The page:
Wednesday, February 4, 2009

Rebooting - Juan Enriquez

The 25th edition of TED started officially today in the new Long Beach digs which accommodate about 1300 people, a considerable increase over Monterey's capacity. There were also 450 people attending a realtime simulcast version of TED in Palm Desert.
The first session was titled Rebooting, and the opening speaker was Juan Enriques,who 'thinks and writes about the profound changes that genomics and the life science will cause in business, tehcnology, politics and society'. But he also comments on political and social trends, as in his excellent book The Untied States of America (no typo there).
Today, he tackled both the political and the technological. He started by talking about the 800 pound gorilla in the room, the financial crisis. He referred to a favourite quote of mine from a recent Economist article on Sir Philip Hampton, Chair of Royal Bank of Scotland, who said "The key to managing crises, is to keep an eye on the long term while you’re dancing in the flames.”
Enriquez dramatized America's excesses by pointing out that while a normal commercial bank is leveraged nine times (a bit less in Canada), Bank of America had been leveraged 32 times and Citibank 47 times. Moreover, he bluntly stated that America is in dire peril of 'losing the dollar'. And if the American dollar loses its power and value, the consequences will be dire. He shared a message for the US from its biggest investor, the China Investment Corporation, "You should be nice to countries that lend you money." And more ominously, that China would keep on supporting the US "as long as it is sustainable".
Enriquez' message is that basically the US has to start living within its means, and take some hard medicine. He reminded us that Japan's 225 largest companies are worth 1/4 of what they were worth 18 years ago, because Japan didn't take its medicine fast enough in their crisis.
Clearly the US is 'dancing in the flames'.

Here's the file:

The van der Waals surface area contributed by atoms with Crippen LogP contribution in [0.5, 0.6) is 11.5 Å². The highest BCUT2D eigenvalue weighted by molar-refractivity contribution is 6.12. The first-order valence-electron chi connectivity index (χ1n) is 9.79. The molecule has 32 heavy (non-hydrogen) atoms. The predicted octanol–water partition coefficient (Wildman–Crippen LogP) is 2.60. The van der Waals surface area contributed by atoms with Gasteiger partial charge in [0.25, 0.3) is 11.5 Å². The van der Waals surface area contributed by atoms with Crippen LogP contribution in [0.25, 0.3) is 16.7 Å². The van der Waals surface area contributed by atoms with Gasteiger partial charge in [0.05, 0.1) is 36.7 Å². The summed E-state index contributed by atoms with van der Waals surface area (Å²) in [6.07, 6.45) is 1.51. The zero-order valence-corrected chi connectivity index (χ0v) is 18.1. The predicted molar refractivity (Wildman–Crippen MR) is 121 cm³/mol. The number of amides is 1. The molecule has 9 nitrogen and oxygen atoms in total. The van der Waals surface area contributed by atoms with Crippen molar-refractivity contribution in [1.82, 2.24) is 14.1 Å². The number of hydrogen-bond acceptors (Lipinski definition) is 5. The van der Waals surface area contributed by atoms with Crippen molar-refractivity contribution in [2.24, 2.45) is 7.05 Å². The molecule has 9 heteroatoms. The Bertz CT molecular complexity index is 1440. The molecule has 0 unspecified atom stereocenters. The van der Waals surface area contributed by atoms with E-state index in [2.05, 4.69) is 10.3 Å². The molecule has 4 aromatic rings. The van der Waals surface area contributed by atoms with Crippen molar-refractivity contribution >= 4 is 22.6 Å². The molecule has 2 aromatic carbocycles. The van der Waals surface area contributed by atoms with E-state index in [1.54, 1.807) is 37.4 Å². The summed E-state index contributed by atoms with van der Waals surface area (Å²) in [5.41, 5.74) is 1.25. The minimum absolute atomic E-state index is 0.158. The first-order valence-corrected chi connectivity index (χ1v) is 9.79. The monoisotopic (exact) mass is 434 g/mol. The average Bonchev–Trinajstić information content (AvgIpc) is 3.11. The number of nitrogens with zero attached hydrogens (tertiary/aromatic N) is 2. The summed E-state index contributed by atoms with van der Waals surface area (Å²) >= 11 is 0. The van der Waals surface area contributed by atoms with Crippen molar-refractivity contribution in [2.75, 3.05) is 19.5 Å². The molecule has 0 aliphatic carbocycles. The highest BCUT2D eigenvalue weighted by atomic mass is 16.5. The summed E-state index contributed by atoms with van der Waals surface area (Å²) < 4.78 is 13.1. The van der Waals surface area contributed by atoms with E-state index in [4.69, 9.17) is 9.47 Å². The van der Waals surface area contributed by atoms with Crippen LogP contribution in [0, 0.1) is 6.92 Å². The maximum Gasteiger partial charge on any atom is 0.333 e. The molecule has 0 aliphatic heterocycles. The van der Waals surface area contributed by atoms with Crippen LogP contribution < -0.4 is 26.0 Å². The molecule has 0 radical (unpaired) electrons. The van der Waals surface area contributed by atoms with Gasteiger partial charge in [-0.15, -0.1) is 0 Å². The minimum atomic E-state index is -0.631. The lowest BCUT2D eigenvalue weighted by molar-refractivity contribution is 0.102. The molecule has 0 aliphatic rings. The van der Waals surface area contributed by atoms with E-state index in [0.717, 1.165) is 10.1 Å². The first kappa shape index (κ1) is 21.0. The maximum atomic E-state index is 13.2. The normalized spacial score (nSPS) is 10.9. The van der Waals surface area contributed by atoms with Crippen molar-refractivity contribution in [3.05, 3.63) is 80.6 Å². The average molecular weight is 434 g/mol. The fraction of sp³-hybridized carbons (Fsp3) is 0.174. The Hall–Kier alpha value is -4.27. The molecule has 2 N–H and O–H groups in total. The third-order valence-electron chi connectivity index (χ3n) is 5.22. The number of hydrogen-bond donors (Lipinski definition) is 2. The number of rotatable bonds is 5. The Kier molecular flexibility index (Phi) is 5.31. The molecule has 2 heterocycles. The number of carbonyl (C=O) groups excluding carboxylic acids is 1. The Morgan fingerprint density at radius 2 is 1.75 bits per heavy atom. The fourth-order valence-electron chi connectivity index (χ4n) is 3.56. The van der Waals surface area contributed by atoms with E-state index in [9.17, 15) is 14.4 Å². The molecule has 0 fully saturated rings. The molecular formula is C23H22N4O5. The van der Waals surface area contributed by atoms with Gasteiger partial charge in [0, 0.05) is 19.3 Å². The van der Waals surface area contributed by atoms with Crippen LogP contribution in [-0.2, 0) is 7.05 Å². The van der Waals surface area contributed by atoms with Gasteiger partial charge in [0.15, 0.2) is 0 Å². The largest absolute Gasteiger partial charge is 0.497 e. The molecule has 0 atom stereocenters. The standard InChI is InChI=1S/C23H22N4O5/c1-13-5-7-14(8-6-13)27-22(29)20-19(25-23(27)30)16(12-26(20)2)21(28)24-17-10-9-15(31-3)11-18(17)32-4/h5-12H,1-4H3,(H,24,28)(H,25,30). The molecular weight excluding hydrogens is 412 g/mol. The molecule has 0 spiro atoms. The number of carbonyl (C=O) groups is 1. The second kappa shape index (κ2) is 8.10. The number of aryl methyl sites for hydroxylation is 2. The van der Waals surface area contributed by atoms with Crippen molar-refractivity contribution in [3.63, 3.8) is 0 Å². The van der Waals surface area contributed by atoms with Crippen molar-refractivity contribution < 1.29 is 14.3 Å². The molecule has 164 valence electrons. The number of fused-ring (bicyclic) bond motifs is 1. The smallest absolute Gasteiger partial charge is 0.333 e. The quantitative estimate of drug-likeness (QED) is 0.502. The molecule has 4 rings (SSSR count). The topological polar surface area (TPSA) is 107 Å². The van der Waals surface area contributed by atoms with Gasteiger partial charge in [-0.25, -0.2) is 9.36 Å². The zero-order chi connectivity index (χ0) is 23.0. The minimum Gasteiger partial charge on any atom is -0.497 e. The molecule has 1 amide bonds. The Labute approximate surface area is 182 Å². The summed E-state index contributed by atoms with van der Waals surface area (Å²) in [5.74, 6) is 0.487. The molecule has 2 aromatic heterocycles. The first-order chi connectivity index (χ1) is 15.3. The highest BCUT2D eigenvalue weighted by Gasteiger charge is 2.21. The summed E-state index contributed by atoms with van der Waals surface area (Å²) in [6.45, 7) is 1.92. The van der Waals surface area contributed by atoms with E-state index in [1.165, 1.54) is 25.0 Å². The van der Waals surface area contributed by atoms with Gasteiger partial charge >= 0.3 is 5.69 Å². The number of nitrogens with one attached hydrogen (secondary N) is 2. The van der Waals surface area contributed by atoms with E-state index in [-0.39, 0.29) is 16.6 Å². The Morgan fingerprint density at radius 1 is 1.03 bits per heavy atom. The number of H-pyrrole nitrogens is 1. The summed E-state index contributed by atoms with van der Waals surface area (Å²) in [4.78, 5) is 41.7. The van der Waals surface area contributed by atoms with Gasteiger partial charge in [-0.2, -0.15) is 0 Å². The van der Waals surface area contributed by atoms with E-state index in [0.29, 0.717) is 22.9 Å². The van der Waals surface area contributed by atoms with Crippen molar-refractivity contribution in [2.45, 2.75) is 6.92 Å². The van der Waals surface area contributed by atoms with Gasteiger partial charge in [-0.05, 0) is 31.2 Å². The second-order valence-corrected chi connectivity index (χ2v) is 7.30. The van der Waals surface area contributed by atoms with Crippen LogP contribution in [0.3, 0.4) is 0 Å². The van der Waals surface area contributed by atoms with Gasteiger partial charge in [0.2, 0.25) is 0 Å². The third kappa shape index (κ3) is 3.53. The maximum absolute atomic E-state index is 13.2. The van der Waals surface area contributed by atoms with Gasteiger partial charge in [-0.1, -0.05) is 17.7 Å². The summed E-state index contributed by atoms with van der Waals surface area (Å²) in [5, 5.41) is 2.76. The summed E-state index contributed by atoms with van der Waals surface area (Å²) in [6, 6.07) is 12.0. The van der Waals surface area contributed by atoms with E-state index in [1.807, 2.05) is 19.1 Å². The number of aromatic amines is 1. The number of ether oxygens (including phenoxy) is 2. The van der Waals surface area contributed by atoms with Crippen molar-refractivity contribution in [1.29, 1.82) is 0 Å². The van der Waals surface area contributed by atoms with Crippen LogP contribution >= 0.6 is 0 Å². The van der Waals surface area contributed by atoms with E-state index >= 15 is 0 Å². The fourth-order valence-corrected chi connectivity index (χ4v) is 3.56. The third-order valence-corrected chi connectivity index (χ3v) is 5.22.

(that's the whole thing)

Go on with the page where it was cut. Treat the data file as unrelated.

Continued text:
However, Enriquez said that the US nevertheless had to 'keep its eye on the future', that future being advances on three hugely significant fronts:
  1. Ability to create cells. Craig Ventor last year told us of the first fully programmable cell, where you could insert DNA into any cell and create the organism of your choice. This is not future stuff. It's here today.
  2. Ability to create tissues. We can now create not just cells, but whole tissues. A recent operation sprayed stem cells on an artificial trachea, which grew a new trachea in 72 hours flat. You can grow mice molars in petri dishes, and also human teeth this way. You can create new ears for injured soldiers. Nine women in Boston are walking around with newly generated bladders instead of colostomy bags. You can scrape away the cells of a diseased heart down to the cartilege, spray with stem cells and regenerate a heart. It's here today.
  3. Robots. The Turing test says that if you can have a conversation with a computer and that conversation is indistinguishable from talking to a person, then you have true articifial intelligence. A physcial Turing test is when a robot can have physical movement that is indistinguishable from a live organism. A video of Botson Dynamics' Big Dog showed such robot behaviour. It's here today. An exciting front is robots that can be implanted in humans, such as ears or eyes. And as soon as those robots deliver an organ 'as good as' our own, you can be sure the next step will be to deliver organs better than our own.

These advances have profound consquences for society that we need to think about and prepare for. In fact, returning to the theme, you can think of them as rebooting a species. In fact, Enriquez predicted that these advances will change the characteristics of humans enough to justify being called a new species - Homo Evolutis. After all, he pointed out, 5 species of hominids have overlapped, and there's no reason to think there won't be another hominid species that will overlap with our own. He suggested this is all close enough that while we might only see glimmerings of this future, our grandchildren will live it. It's that close.

On the 200th anniversary of Darwin's birth, this is indeed food for thought of how humans might evolve.

1 comment:

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